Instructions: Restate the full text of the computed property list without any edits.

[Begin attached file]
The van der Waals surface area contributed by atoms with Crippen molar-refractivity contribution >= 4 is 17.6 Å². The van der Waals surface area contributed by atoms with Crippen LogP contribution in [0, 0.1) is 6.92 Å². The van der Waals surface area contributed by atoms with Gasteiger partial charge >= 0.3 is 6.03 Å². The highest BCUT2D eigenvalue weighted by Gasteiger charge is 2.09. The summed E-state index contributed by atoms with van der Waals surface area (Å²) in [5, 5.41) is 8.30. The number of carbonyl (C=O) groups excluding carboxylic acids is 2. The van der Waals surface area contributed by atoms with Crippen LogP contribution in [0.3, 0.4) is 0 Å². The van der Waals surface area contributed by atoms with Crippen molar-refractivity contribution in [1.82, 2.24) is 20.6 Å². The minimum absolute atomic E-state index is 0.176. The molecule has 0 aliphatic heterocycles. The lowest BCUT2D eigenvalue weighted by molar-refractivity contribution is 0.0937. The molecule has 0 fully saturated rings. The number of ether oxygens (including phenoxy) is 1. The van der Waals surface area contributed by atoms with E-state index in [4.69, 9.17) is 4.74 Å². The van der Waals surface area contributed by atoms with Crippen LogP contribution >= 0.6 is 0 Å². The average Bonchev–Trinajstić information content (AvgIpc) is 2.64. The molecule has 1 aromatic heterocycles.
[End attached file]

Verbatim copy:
The van der Waals surface area contributed by atoms with Crippen molar-refractivity contribution >= 4 is 17.6 Å². The van der Waals surface area contributed by atoms with Crippen LogP contribution in [0, 0.1) is 6.92 Å². The van der Waals surface area contributed by atoms with Gasteiger partial charge >= 0.3 is 6.03 Å². The highest BCUT2D eigenvalue weighted by Gasteiger charge is 2.09. The summed E-state index contributed by atoms with van der Waals surface area (Å²) in [5, 5.41) is 8.30. The number of carbonyl (C=O) groups excluding carboxylic acids is 2. The van der Waals surface area contributed by atoms with Crippen LogP contribution in [0.3, 0.4) is 0 Å². The van der Waals surface area contributed by atoms with Crippen molar-refractivity contribution in [1.82, 2.24) is 20.6 Å². The minimum absolute atomic E-state index is 0.176. The molecule has 0 aliphatic heterocycles. The lowest BCUT2D eigenvalue weighted by molar-refractivity contribution is 0.0937. The molecule has 0 fully saturated rings. The number of ether oxygens (including phenoxy) is 1. The van der Waals surface area contributed by atoms with E-state index in [4.69, 9.17) is 4.74 Å². The van der Waals surface area contributed by atoms with Crippen LogP contribution >= 0.6 is 0 Å². The average Bonchev–Trinajstić information content (AvgIpc) is 2.64. The molecule has 1 aromatic heterocycles.